criminal rights violation, Illinois defense attorney, Illinois criminal defense lawyer, In the past the Illinois legislature passed a law that, among other things, made it illegal for law abiding citizens to record on-duty police officers doing their job. Fortunately, the Illinois Supreme Court struck down this terrible law, which was obviously unconstitutional. Illinois legislature has now passed another eavesdropping law, and while it does not have the exact same problems as the first law, it is still deeply troubling to anyone who cares about civil liberties or the rights of criminal defendants.

The New Eavesdropping Law

NBC Chicago reported on the new law, which passed the state Senate by a margin of 46 to four and is now awaiting the governor’s signature. It is supposed to focus on protecting “private” conversations. The prior law in Illinois made it illegal to record any conversation without having the consent of all of the parties involved. That is how prosecutors used it to prosecute citizens who recorded cops behaving badly. This new law will keep the ban on recording a conversation without every party’s consent, but will supposedly only apply to private conversations. However, that is not all the law does. It also dangerously expands the power of police to record citizens without seeking a warrant.

Law Expands Police Power

The new law would allow police to secretly record a suspect’s conversations for 24 hours without getting a warrant. Instead they would only have to get the permission of a prosecutor. In other words, they only have to get the permission of someone who is already on their side. This differs wildly from the previous requirement that they get a warrant to do such a wiretap. Getting a warrant requires that they prove to a magistrate (a neutral judge) that they have probable cause before they can start spying on a citizen. The old law allowed this sort of behavior under certain emergencies, like in a hostage situation, but the new law would allow much broader recording.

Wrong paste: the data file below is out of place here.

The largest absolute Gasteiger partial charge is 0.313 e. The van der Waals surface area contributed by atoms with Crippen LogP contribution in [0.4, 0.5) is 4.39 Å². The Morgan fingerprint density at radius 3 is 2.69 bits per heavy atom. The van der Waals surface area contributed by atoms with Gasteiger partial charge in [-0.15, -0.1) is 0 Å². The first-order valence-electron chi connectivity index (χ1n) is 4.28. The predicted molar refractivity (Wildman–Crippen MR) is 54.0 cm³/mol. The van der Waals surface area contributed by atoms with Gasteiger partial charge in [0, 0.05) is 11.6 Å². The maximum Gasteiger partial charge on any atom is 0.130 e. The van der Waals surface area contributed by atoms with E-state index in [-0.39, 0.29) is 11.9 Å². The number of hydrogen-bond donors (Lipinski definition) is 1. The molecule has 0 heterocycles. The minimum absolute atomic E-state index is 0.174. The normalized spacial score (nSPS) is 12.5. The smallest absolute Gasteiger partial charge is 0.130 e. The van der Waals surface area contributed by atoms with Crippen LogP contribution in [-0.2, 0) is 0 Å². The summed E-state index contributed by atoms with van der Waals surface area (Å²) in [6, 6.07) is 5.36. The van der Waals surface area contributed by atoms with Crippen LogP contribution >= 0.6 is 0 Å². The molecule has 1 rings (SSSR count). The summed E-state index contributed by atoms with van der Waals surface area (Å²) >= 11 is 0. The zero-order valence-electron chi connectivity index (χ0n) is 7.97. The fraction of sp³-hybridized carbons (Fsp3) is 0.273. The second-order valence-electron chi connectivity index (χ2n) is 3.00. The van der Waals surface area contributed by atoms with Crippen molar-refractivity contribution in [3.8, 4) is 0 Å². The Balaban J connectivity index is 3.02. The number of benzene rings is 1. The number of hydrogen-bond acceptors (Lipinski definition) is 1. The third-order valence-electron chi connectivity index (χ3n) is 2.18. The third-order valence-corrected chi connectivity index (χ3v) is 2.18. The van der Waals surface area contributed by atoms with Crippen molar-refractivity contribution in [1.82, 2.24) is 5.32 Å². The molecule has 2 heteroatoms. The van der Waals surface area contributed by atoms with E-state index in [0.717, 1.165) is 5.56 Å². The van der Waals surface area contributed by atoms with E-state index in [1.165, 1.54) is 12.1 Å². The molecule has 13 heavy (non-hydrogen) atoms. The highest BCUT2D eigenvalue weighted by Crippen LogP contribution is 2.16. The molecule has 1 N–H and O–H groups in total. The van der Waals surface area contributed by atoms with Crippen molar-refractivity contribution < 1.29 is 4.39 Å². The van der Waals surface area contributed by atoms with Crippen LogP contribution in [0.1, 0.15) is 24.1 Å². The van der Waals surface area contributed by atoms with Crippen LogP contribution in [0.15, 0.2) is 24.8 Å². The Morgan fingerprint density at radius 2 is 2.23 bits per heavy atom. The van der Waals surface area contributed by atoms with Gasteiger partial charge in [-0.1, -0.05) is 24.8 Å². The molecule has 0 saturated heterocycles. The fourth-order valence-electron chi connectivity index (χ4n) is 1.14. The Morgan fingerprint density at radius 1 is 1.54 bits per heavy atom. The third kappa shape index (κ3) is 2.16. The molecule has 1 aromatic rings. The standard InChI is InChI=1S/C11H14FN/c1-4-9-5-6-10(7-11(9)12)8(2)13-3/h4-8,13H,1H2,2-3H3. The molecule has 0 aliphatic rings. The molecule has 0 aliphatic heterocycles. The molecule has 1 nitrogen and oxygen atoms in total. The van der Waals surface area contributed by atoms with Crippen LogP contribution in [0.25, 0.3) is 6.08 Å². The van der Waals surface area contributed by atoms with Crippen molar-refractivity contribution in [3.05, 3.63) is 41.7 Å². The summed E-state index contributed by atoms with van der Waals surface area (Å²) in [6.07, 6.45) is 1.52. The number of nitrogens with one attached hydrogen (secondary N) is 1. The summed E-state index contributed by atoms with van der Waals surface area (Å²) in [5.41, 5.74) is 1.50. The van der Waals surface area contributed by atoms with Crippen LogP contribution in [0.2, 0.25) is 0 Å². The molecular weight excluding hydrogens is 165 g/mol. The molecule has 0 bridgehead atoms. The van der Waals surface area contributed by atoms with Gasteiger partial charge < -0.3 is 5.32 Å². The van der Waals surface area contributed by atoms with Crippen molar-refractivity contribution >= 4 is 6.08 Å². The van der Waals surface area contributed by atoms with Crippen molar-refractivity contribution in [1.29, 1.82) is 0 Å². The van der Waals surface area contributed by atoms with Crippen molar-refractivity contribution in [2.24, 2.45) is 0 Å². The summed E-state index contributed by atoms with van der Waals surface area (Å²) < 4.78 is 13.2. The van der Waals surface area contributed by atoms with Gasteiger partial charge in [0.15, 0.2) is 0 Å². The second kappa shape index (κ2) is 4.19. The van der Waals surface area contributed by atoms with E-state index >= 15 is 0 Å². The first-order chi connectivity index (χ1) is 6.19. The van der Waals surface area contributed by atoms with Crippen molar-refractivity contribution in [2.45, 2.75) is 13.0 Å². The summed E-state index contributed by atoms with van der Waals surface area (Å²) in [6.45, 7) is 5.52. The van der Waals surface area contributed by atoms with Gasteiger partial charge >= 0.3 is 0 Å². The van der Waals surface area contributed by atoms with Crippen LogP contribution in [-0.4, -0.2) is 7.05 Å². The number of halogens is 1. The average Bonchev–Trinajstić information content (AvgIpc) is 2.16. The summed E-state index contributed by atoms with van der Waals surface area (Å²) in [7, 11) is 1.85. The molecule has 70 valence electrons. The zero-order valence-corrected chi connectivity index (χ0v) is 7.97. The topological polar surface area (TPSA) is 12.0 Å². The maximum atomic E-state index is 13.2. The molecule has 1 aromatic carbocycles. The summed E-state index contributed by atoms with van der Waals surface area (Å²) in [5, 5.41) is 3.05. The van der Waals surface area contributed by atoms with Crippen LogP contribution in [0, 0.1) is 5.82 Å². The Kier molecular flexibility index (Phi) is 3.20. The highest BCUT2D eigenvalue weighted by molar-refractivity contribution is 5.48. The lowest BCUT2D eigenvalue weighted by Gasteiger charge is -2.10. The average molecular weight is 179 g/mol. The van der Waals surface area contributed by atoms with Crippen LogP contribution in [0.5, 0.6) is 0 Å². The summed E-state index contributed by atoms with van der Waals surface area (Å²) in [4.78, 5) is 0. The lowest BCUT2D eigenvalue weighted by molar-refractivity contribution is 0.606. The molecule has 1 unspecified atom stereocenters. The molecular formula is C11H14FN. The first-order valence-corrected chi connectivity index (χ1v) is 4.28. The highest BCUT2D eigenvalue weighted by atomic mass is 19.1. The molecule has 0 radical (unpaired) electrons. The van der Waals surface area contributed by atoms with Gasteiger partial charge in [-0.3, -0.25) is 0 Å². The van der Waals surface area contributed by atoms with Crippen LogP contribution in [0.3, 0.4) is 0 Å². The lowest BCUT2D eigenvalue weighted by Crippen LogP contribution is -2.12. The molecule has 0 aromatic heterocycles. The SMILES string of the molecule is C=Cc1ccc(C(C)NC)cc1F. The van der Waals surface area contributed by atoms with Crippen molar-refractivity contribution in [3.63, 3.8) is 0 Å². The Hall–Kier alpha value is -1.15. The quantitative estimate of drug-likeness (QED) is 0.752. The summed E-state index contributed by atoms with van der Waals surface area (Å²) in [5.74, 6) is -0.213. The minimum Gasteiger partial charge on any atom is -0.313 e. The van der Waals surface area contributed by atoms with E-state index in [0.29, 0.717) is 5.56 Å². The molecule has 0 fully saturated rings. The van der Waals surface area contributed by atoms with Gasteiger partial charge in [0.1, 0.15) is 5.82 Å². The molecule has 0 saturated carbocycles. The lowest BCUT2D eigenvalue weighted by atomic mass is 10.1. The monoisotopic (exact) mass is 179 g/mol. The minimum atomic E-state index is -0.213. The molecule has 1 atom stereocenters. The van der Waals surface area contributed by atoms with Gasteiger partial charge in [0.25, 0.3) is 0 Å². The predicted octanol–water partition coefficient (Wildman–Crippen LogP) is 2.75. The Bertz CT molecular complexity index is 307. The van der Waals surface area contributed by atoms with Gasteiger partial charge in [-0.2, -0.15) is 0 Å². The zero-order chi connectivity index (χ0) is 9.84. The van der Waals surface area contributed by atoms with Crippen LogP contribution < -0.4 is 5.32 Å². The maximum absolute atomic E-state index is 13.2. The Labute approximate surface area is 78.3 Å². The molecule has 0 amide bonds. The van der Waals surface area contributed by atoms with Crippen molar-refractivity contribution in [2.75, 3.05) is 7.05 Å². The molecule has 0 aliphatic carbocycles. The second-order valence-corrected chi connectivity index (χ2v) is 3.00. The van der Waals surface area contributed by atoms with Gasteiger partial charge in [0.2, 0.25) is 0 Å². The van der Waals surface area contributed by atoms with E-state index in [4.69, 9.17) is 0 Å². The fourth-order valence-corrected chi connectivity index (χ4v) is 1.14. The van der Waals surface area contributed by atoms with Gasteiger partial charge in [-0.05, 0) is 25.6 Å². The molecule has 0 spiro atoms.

What About Body Cameras?

The new law, if it passes, will also make creating a comprehensive body camera plan for police officers more complicated. Unless police officers are required to consent to being recorded at all times in order to be officers, then they could argue that they should be allowed to turn the cameras off when they are having “private conversations.” These private conversations could include the very conduct and attitudes that the body cameras are designed to detect in the first place.

Criminal Defense Attorney

If you are charged with a crime, you will need the assistance of a trained and experienced criminal defense attorney. Contact the experienced Rolling Meadows criminal defense attorneys at the Law Offices of Christopher M. Cosley and schedule a consultation today. We can discuss your case and determine what we can do to help you. If you are not charged with a crime, but a loved one is, please also feel free to call.

Expanding Crime Victim Rights up to Voters

November 4th, 2014 at 7:08 pm